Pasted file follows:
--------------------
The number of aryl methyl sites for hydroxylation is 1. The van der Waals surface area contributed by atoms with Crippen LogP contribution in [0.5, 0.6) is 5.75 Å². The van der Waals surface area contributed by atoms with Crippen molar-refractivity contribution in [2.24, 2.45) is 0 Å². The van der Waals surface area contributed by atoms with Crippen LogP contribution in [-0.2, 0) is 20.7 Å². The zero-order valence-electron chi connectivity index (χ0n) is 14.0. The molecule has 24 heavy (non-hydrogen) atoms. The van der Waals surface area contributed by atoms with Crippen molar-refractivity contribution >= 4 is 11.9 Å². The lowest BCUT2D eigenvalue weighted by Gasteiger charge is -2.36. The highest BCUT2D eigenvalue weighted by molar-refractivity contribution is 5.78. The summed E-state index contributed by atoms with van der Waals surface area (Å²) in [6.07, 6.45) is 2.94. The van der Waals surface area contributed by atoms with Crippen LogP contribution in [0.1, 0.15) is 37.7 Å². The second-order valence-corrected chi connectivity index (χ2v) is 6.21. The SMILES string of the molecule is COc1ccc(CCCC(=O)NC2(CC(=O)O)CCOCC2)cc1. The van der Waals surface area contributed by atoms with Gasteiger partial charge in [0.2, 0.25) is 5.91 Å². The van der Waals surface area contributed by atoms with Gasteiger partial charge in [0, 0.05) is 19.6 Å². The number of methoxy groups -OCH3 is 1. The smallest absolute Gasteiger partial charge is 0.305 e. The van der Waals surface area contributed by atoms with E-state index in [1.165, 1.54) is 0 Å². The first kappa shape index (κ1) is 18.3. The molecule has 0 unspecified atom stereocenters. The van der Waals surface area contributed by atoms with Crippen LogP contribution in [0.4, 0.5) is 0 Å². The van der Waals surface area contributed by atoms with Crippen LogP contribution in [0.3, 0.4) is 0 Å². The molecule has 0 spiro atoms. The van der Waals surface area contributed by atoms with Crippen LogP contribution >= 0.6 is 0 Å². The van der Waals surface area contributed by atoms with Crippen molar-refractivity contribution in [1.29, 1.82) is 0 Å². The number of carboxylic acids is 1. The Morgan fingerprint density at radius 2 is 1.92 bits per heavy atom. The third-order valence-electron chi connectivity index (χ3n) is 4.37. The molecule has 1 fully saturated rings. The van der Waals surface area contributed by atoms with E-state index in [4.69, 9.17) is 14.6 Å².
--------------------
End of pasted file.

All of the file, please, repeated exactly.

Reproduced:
The number of aryl methyl sites for hydroxylation is 1. The van der Waals surface area contributed by atoms with Crippen LogP contribution in [0.5, 0.6) is 5.75 Å². The van der Waals surface area contributed by atoms with Crippen molar-refractivity contribution in [2.24, 2.45) is 0 Å². The van der Waals surface area contributed by atoms with Crippen LogP contribution in [-0.2, 0) is 20.7 Å². The zero-order valence-electron chi connectivity index (χ0n) is 14.0. The molecule has 24 heavy (non-hydrogen) atoms. The van der Waals surface area contributed by atoms with Crippen molar-refractivity contribution >= 4 is 11.9 Å². The lowest BCUT2D eigenvalue weighted by Gasteiger charge is -2.36. The highest BCUT2D eigenvalue weighted by molar-refractivity contribution is 5.78. The summed E-state index contributed by atoms with van der Waals surface area (Å²) in [6.07, 6.45) is 2.94. The van der Waals surface area contributed by atoms with Crippen LogP contribution in [0.1, 0.15) is 37.7 Å². The second-order valence-corrected chi connectivity index (χ2v) is 6.21. The SMILES string of the molecule is COc1ccc(CCCC(=O)NC2(CC(=O)O)CCOCC2)cc1. The van der Waals surface area contributed by atoms with Gasteiger partial charge in [0.2, 0.25) is 5.91 Å². The van der Waals surface area contributed by atoms with Gasteiger partial charge in [0, 0.05) is 19.6 Å². The number of methoxy groups -OCH3 is 1. The smallest absolute Gasteiger partial charge is 0.305 e. The van der Waals surface area contributed by atoms with E-state index in [1.165, 1.54) is 0 Å². The first kappa shape index (κ1) is 18.3. The molecule has 0 unspecified atom stereocenters. The van der Waals surface area contributed by atoms with Crippen LogP contribution in [0.4, 0.5) is 0 Å². The van der Waals surface area contributed by atoms with Crippen LogP contribution in [0.3, 0.4) is 0 Å². The molecule has 0 spiro atoms. The van der Waals surface area contributed by atoms with Crippen LogP contribution >= 0.6 is 0 Å². The van der Waals surface area contributed by atoms with Crippen molar-refractivity contribution in [1.29, 1.82) is 0 Å². The number of carboxylic acids is 1. The Morgan fingerprint density at radius 2 is 1.92 bits per heavy atom. The third-order valence-electron chi connectivity index (χ3n) is 4.37. The molecule has 1 fully saturated rings. The van der Waals surface area contributed by atoms with E-state index in [4.69, 9.17) is 14.6 Å².